Getting an education has never been more important – or more difficult – than right now. The COVID-19 pandemic interrupted learning across the spectrum – from primary and secondary schools to institutions of higher education. The combination of increased necessity with worsening logistics has created a unique set of challenges for educators and administrators at every level. The individuals listed here have proven themselves to be ready for those challenges.
Readers should see a variety of skillsets and expertise among these profiles, reflecting the continuing need to deal with the fallout from the pandemic, to redress historical inequities and meet the needs of the state’s important economic actors. So the list is weighted toward those working in health care contexts, in underserved communities and in vocational settings.
Fortunately, New Jersey is home to this diverse collection of experts. As education evolved along with the economy, these individuals will ensure that the next generation – and the one after that – will be equipped to move the state forward. They are producing new health care professionals to meet serious medical needs. They are ensuring that communities of color will be better able to participate in the economic growth most business leaders expect at least over the medium term. And they are imparting skills that will enhance the trades we all depend upon to make our lives easier and more enjoyable.
So keep that in mind as you read these profiles and let us know what you think about the choices represented here. This list may be the most important such feature NJBIZ publishes because the individuals you meet will quite literally shape the future.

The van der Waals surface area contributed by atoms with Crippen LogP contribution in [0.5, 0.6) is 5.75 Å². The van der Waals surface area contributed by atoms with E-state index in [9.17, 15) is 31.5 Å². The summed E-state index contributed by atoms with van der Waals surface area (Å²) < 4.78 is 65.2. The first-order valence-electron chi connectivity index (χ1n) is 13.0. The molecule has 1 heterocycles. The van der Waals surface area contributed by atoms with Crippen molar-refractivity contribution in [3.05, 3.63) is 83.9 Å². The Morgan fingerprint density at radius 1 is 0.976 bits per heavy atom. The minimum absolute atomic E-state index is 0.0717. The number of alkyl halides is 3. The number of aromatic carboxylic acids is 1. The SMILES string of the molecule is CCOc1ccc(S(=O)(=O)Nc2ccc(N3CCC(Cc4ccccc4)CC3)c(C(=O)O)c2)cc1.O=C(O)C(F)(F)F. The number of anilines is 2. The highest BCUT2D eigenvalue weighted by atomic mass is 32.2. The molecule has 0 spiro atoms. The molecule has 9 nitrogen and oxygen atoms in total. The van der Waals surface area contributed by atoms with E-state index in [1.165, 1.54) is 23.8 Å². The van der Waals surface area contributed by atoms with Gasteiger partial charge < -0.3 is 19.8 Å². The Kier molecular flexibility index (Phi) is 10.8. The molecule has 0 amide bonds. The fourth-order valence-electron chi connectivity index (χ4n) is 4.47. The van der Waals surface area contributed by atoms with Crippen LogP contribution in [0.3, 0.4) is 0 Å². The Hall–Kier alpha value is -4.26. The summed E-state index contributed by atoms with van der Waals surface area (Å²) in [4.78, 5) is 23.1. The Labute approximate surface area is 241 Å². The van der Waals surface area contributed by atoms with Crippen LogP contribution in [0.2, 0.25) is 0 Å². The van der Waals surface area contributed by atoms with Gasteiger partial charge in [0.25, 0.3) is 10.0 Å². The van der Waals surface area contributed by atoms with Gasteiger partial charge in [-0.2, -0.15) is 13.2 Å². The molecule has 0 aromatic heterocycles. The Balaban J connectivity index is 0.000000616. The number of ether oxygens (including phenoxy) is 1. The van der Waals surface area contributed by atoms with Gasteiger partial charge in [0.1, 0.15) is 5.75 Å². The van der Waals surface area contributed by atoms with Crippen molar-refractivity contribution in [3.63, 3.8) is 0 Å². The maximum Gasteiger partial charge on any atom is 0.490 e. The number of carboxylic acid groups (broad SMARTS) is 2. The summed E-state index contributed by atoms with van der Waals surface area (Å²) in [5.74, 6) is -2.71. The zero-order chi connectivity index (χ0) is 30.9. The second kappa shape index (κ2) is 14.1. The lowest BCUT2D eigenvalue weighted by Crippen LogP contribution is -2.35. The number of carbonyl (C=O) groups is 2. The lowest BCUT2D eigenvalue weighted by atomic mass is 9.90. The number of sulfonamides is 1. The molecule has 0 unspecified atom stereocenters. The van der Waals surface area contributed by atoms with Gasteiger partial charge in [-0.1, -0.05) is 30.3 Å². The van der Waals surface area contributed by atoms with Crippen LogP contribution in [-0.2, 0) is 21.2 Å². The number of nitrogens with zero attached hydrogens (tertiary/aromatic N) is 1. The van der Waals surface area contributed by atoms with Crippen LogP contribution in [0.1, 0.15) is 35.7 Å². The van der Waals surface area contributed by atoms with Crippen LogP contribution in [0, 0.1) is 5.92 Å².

As always, the top 10 honorees are listed in numerical order; the remainder are listed alphabetically.
NJCCVTS Executive Director Jackie Burke is on this year’s list:
Burke became executive director of the New Jersey Council of County Vocational–Technical Schools in July 2021. Under her tenure, 15 county vocational-technical schools have used grant money to move forward with construction projects that support new and enhanced career programs, including a brand-new building for Hunterdon County Vocational School District to accommodate hun-dreds more students and add programs in high-demand industries like electrical technology and manufacturing. This summer, six schools received second-round grant funding, a combined $37 million, to support newly proposed plans to add student seats for in-demand programs that fulfill the economic needs of the county and region. Burke’s priorities include cultivating partnerships that further strengthen the Career and Technical Education experience while helping New Jersey’s 21 county vocational-technical school districts do the same. Recent examples include a meeting she organized — with county vocational school representatives and employers in the Shore Builders Association — to create mutually beneficial partnerships providing opportunities for employers to help train students and build a pipeline of highly qualified candidates to join their industry, serve as guest speakers, and offer apprenticeship and job opportunities to students. Burke continues to work with New Jersey’s community colleges and the New Jersey Business &Industry Association on their Pathway and Skills Collaborative, which maps educational and training steps for multiple in-demand career pathways from high school to community colleges and beyond.
To view the full list, visit NJBIZ.